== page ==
Friday, January 19, 2018
The Nebraska Supreme Court has publicly reprimanded an attorney who had been admitted pro hac vice in a homicide case for violating a court order regarding publicity.
On July 19, 2013, respondent was admitted to the practice of law in the State of Nebraska pro hac vice by order of the county court for Douglas County, Nebraska. Her admission was for appearing in the case of “State v. Anthony Garcia” (Garcia case), docketed in Douglas County Court as case No. CR13-17383 and in the district court for Douglas County as case No. CR13-2322. Anthony Garcia had been charged with committing four homicides. Respondent is also admitted to the practice of law in the State of Illinois. With respect to the Garcia case, at all relevant times, she was engaged in the practice of law in Omaha, Nebraska.
She conditionally admitted the allegations
The amended formal charges state that during the Garcia case, on June 26, 2015, the trial court issued a protective order under seal regarding an unrelated 2007 homicide known as the Blanchard homicide. The protective order stated, “‘[N]o information or knowledge obtained [by the State or Garcia] from the review [of the Blanchard homicide evidence] may be used, disclosed, or referenced during preparation for trial, during trial, or for any other matter in this [Garcia] prosecution.’”
Shortly before trial of the Garcia case was scheduled to commence on April 4, 2016, a suspect was arrested in the Blanchard homicide. After the arrest of the suspect in the Blanchard homicide and prior to the Garcia trial, respondent made numerous statements to news media related to the suspect in the Blanchard homicide indicating that it was the belief of Garcia’s defense team that such suspect was involved in two of the homicides for which Garcia stood charged. Omaha television news station WOWT quoted respondent as saying, “‘By cross-comparing the DNA evidence that they discovered at the . . . Blanchard scene, DNA [of the suspect in the Blanchard homicide] was at both scenes. I don’t see how they’re going to explain the cross-over in the DNA and the existence of both people at both crime scenes.’” Omaha television news station KMTV quoted respondent as saying, “‘This evidence conclusively exonerates . . . Garcia and shows that it cannot be a coincidence the two manners of killing being signature like and the crossover between the two scenes of the same two suspects.’” Respondent also made statements to the Omaha World-Herald newspaper that the defense team hoped that “‘we’ll get a call from the County Attorney’s office that they’re dismissing those charges.’”
Following respondent’s statements to the media, on March 30, 2016, the State moved for sanctions against her. On March 31, respondent and her out-of-state co counsel jointly renewed their motion for admission pro hac vice due to the withdrawal of prior local Nebraska counsel. Following an April 4 hearing, the trial court issued an order nunc pro tunc finding that respondent violated the protective order regarding the Blanchard homicide with her public dissemination of the DNA results in the Blanchard homicide. The trial court further found that respondent’s statements to news media violated Neb. Ct. R. of Prof. Cond. § 3-503.6. The trial court disqualified respondent from continued admission to practice and participate in the Garcia case pro hac vice.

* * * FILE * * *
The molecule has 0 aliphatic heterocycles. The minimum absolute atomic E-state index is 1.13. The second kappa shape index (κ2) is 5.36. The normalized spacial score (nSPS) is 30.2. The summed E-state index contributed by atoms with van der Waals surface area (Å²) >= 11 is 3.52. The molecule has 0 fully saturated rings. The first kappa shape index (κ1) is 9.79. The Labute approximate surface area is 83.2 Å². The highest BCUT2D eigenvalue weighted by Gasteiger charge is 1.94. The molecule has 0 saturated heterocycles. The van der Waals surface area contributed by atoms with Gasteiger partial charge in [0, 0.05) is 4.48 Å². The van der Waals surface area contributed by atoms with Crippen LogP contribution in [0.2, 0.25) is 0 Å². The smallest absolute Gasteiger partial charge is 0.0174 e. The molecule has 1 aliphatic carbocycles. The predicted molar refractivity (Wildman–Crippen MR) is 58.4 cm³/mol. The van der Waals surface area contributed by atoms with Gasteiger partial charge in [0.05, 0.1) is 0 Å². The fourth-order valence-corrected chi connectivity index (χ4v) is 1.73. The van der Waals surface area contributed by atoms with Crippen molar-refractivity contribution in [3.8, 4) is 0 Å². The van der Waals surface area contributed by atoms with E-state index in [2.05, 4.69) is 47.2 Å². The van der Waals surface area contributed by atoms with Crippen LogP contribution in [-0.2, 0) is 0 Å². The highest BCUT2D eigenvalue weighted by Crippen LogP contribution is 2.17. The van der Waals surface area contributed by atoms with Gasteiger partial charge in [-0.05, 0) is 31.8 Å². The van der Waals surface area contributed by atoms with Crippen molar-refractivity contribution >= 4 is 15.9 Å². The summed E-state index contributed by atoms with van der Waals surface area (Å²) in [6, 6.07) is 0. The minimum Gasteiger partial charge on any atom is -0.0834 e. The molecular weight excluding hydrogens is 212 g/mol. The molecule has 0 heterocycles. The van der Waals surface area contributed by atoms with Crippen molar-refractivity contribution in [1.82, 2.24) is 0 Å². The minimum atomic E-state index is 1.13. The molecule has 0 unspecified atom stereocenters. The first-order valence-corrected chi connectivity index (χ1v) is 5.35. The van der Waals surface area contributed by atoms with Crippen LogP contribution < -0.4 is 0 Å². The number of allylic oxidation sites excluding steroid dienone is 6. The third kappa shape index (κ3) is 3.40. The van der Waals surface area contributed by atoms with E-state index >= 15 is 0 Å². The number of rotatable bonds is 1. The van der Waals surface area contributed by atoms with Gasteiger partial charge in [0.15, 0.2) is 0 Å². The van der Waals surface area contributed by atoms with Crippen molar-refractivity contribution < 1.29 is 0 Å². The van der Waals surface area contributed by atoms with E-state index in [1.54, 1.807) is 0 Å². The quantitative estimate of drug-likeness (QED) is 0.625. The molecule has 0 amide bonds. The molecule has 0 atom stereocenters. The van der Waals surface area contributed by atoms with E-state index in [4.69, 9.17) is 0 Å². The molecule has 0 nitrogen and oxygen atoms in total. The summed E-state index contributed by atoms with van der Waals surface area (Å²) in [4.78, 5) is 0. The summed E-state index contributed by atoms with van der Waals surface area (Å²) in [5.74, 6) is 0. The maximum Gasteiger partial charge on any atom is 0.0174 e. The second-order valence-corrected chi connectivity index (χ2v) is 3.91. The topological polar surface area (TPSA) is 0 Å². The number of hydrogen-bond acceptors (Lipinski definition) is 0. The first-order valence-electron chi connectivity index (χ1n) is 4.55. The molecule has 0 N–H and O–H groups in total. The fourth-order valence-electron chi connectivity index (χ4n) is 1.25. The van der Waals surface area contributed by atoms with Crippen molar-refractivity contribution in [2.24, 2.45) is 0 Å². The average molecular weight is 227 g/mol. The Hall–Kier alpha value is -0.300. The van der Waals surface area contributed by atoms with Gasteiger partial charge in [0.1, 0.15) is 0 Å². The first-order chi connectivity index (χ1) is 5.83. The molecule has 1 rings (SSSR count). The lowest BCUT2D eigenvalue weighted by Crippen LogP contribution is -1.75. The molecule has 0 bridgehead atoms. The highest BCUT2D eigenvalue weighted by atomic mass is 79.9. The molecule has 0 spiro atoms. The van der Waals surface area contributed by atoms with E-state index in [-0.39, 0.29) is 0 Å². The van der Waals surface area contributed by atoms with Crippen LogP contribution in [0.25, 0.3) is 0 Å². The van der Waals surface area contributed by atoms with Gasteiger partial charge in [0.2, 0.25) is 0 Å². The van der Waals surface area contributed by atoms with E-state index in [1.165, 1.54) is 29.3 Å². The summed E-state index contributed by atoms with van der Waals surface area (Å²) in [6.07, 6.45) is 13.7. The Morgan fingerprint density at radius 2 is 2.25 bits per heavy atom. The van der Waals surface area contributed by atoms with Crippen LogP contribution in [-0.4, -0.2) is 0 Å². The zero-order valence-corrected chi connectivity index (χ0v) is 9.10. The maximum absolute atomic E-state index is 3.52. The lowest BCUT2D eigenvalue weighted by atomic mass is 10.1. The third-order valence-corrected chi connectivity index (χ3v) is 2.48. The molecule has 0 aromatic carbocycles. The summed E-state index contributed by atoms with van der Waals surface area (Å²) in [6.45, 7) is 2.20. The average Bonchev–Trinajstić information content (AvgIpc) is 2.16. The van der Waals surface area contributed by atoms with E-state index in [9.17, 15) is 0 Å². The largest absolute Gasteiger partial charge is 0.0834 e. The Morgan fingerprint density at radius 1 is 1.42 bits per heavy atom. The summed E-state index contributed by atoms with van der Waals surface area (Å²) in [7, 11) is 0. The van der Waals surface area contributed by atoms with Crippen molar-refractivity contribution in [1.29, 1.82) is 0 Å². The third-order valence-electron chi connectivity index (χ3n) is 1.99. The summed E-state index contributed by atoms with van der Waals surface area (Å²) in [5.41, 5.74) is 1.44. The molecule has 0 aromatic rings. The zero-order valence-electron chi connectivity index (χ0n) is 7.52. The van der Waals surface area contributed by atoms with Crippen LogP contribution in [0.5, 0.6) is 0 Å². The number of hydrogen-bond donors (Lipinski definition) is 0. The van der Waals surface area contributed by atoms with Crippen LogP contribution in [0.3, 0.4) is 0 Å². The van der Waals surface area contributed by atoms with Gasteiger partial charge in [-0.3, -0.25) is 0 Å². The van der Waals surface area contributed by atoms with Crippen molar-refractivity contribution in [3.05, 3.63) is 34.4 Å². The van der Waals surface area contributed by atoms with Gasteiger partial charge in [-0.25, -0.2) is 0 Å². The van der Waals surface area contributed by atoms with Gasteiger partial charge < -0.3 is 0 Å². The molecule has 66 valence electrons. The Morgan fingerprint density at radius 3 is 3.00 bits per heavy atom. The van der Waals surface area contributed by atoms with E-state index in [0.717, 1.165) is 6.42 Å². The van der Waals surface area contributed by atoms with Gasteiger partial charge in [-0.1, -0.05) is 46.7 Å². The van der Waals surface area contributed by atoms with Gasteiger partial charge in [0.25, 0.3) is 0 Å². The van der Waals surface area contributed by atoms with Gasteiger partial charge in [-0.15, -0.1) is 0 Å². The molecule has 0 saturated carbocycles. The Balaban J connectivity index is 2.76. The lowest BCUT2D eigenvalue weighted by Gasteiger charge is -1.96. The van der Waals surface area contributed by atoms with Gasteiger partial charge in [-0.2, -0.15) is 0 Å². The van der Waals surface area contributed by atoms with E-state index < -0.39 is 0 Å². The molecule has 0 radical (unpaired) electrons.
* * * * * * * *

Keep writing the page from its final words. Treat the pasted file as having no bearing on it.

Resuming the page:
Respondent is publicly reprimanded. If respondent applies to appear pro hac vice in a case pending in the state courts of the State of Nebraska, she must disclose this discipline in any such application.
The case is State ex rel. Disciplinary Counsel v. Motta and should be available through this link.
The Chicago Tribune reported on federal court discipline involving the attorney last May
In a strong rebuke made public Friday, Motta was suspended from practicing in the Northern District of Illinois for 90 days after she was accused of using profanity in front of the jury, scoffing at judicial rulings and otherwise disrupting the high-profile trial of a woman accused of weapons violations.
In one particularly egregious instance, Motta rolled her eyes and said, "F------ bull----" after U.S. District Judge Amy St. Eve overruled an objection, according to a three-page order issued by the federal court's Executive Committee, which ruled that Motta's behavior "prejudiced the administration of justice."
"Not only are witnesses thrown off balance when the opposing lawyer visibly reacts to testimony (such as by rolling her eyes), a lawyer's outright defiance of a trial judge's decision endangers the judge's control of the courtroom," wrote the committee, a disciplinary arm of the court with a revolving panel of judges and the clerk of the court.
In addition to taking the rare step of suspending Motta from practicing for three months, the committee also barred her from participating as lead attorney in any trials for a full year. She must also take ethics and professionalism classes.
An historical reference
Motta's firm was founded by her father-in-law, Robert Motta, a onetime Cook County assistant public defender who gained attention in the 1980s as co-counsel for infamous Chicago serial killer John Wayne Gacy.